An Inuit boy begins to understand his puppy with the help of his grandfather, an experienced sled-dog owner.
Jake is a boisterous, impatient little boy who is unsuccessfully trying to train his first puppy, who is just as ebullient and unruly as his owner. Jake brings his dog, Kamik, to his grandfather’s house, where the older man’s gentle, introspective stories about his own years of dog training help Jake to see his puppy in a new way. Jake’s grandfather shows his grandson that quiet bonding with the dog will help more than yelling or pulling at the dog. The grandfather speaks in a gentle, understated tone that is echoed in the softly shaded pen-and-ink illustrations and gray text in a type that evokes hand-printing. The sensitively told story is adapted from the recollections of an Inuit elder from the Canadian province of Nunavut, where the book was first published. For the U.S. market, readers would have appreciated an author’s note, a map showing the location and a pronunciation guide for the Inuit names and terms included in the text. (For example, Grandfather’s name is Ataatasiaq.)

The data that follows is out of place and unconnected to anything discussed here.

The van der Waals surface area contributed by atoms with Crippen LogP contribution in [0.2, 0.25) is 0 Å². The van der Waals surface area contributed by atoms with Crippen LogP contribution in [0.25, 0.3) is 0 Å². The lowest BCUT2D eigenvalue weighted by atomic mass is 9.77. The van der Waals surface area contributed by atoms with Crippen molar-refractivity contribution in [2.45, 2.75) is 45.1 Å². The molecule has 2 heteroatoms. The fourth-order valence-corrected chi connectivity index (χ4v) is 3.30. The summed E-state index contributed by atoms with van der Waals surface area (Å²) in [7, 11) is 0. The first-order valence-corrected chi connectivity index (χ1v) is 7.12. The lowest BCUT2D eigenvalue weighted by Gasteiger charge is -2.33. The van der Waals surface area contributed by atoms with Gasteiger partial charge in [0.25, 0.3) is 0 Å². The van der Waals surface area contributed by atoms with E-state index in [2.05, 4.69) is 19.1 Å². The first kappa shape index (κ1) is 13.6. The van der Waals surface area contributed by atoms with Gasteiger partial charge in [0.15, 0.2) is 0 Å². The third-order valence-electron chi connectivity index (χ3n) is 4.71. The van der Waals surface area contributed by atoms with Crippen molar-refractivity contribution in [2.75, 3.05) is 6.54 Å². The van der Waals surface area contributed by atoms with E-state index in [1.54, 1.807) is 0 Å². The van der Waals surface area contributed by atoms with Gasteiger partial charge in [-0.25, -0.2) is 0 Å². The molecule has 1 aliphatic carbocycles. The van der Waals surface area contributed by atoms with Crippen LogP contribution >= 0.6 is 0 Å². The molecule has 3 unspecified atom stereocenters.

An intriguing, positive glimpse into Inuit traditional culture. (Picture book. 4-9)